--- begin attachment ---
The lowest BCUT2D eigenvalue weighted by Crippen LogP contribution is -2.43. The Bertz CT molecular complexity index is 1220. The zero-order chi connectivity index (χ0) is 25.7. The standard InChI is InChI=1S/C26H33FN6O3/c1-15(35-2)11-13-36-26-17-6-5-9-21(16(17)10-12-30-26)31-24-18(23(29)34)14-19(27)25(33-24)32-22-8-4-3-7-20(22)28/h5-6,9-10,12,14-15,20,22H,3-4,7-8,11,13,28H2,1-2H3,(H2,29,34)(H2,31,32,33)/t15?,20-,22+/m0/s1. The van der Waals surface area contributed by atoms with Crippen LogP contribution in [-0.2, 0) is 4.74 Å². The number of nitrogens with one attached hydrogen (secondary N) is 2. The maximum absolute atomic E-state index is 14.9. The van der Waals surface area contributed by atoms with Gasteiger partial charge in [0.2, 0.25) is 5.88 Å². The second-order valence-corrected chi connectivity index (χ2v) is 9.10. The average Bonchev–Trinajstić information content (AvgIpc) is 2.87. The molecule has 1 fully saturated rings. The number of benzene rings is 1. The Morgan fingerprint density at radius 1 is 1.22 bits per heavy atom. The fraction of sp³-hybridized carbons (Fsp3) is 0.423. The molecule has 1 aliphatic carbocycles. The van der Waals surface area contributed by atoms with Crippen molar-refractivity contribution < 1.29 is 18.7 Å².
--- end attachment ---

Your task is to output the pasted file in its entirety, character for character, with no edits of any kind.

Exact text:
The lowest BCUT2D eigenvalue weighted by Crippen LogP contribution is -2.43. The Bertz CT molecular complexity index is 1220. The zero-order chi connectivity index (χ0) is 25.7. The standard InChI is InChI=1S/C26H33FN6O3/c1-15(35-2)11-13-36-26-17-6-5-9-21(16(17)10-12-30-26)31-24-18(23(29)34)14-19(27)25(33-24)32-22-8-4-3-7-20(22)28/h5-6,9-10,12,14-15,20,22H,3-4,7-8,11,13,28H2,1-2H3,(H2,29,34)(H2,31,32,33)/t15?,20-,22+/m0/s1. The van der Waals surface area contributed by atoms with Crippen LogP contribution in [-0.2, 0) is 4.74 Å². The number of nitrogens with one attached hydrogen (secondary N) is 2. The maximum absolute atomic E-state index is 14.9. The van der Waals surface area contributed by atoms with Gasteiger partial charge in [0.2, 0.25) is 5.88 Å². The second-order valence-corrected chi connectivity index (χ2v) is 9.10. The average Bonchev–Trinajstić information content (AvgIpc) is 2.87. The molecule has 1 fully saturated rings. The number of benzene rings is 1. The Morgan fingerprint density at radius 1 is 1.22 bits per heavy atom. The fraction of sp³-hybridized carbons (Fsp3) is 0.423. The molecule has 1 aliphatic carbocycles. The van der Waals surface area contributed by atoms with Crippen molar-refractivity contribution < 1.29 is 18.7 Å².